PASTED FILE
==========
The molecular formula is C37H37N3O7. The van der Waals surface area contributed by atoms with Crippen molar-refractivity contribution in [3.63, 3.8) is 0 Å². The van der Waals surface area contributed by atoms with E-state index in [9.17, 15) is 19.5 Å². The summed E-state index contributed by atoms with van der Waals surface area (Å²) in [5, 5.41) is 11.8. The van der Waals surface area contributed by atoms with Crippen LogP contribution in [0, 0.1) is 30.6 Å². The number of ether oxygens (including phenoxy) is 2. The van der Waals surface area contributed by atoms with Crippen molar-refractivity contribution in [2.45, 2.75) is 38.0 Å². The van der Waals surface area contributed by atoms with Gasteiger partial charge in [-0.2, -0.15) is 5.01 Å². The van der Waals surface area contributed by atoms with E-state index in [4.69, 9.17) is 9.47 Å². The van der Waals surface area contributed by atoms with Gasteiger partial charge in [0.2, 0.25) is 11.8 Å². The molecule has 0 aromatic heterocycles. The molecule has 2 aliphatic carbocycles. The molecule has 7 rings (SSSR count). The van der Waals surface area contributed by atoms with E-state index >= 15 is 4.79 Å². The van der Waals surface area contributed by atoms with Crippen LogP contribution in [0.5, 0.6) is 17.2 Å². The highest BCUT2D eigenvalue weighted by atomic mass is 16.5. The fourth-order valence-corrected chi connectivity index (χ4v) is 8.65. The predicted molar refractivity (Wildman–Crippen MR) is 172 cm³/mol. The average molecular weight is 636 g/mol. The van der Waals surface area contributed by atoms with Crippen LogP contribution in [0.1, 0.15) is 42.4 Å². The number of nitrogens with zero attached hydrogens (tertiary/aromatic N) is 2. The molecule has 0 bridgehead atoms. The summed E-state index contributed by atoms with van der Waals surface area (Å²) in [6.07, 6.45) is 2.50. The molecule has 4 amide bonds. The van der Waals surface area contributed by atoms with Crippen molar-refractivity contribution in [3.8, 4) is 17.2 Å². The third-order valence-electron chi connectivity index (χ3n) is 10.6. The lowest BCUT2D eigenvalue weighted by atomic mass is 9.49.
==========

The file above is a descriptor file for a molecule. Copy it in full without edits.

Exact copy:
The molecular formula is C37H37N3O7. The van der Waals surface area contributed by atoms with Crippen molar-refractivity contribution in [3.63, 3.8) is 0 Å². The van der Waals surface area contributed by atoms with E-state index in [9.17, 15) is 19.5 Å². The summed E-state index contributed by atoms with van der Waals surface area (Å²) in [5, 5.41) is 11.8. The van der Waals surface area contributed by atoms with Crippen LogP contribution in [0, 0.1) is 30.6 Å². The number of ether oxygens (including phenoxy) is 2. The van der Waals surface area contributed by atoms with Crippen molar-refractivity contribution in [2.45, 2.75) is 38.0 Å². The van der Waals surface area contributed by atoms with Gasteiger partial charge in [-0.2, -0.15) is 5.01 Å². The van der Waals surface area contributed by atoms with E-state index in [4.69, 9.17) is 9.47 Å². The van der Waals surface area contributed by atoms with Gasteiger partial charge in [0.2, 0.25) is 11.8 Å². The molecule has 0 aromatic heterocycles. The molecule has 2 aliphatic carbocycles. The molecule has 7 rings (SSSR count). The van der Waals surface area contributed by atoms with E-state index >= 15 is 4.79 Å². The van der Waals surface area contributed by atoms with Crippen LogP contribution in [0.5, 0.6) is 17.2 Å². The highest BCUT2D eigenvalue weighted by atomic mass is 16.5. The fourth-order valence-corrected chi connectivity index (χ4v) is 8.65. The predicted molar refractivity (Wildman–Crippen MR) is 172 cm³/mol. The average molecular weight is 636 g/mol. The van der Waals surface area contributed by atoms with Crippen LogP contribution in [0.1, 0.15) is 42.4 Å². The number of nitrogens with zero attached hydrogens (tertiary/aromatic N) is 2. The molecule has 0 bridgehead atoms. The summed E-state index contributed by atoms with van der Waals surface area (Å²) in [6.07, 6.45) is 2.50. The molecule has 4 amide bonds. The van der Waals surface area contributed by atoms with Crippen molar-refractivity contribution in [3.8, 4) is 17.2 Å². The third-order valence-electron chi connectivity index (χ3n) is 10.6. The lowest BCUT2D eigenvalue weighted by atomic mass is 9.49.